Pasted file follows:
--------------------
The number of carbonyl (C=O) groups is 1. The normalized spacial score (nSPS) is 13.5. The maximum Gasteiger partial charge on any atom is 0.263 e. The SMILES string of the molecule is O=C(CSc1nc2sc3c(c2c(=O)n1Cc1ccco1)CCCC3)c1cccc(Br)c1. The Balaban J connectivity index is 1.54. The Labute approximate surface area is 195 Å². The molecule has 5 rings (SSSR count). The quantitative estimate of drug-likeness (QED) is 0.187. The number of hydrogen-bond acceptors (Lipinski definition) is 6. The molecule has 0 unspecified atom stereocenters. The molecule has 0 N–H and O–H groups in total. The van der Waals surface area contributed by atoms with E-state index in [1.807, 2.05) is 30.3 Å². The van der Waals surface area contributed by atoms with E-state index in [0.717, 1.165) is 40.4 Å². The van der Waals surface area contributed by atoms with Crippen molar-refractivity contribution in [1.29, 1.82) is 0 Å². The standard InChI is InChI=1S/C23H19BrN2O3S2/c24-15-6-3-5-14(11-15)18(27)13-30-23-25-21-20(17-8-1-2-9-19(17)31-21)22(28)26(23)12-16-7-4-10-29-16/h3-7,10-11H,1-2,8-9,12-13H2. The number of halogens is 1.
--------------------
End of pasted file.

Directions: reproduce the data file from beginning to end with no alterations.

The number of carbonyl (C=O) groups is 1. The normalized spacial score (nSPS) is 13.5. The maximum Gasteiger partial charge on any atom is 0.263 e. The SMILES string of the molecule is O=C(CSc1nc2sc3c(c2c(=O)n1Cc1ccco1)CCCC3)c1cccc(Br)c1. The Balaban J connectivity index is 1.54. The Labute approximate surface area is 195 Å². The molecule has 5 rings (SSSR count). The quantitative estimate of drug-likeness (QED) is 0.187. The number of hydrogen-bond acceptors (Lipinski definition) is 6. The molecule has 0 unspecified atom stereocenters. The molecule has 0 N–H and O–H groups in total. The van der Waals surface area contributed by atoms with E-state index in [1.807, 2.05) is 30.3 Å². The van der Waals surface area contributed by atoms with E-state index in [0.717, 1.165) is 40.4 Å². The van der Waals surface area contributed by atoms with Crippen molar-refractivity contribution in [1.29, 1.82) is 0 Å². The standard InChI is InChI=1S/C23H19BrN2O3S2/c24-15-6-3-5-14(11-15)18(27)13-30-23-25-21-20(17-8-1-2-9-19(17)31-21)22(28)26(23)12-16-7-4-10-29-16/h3-7,10-11H,1-2,8-9,12-13H2. The number of halogens is 1.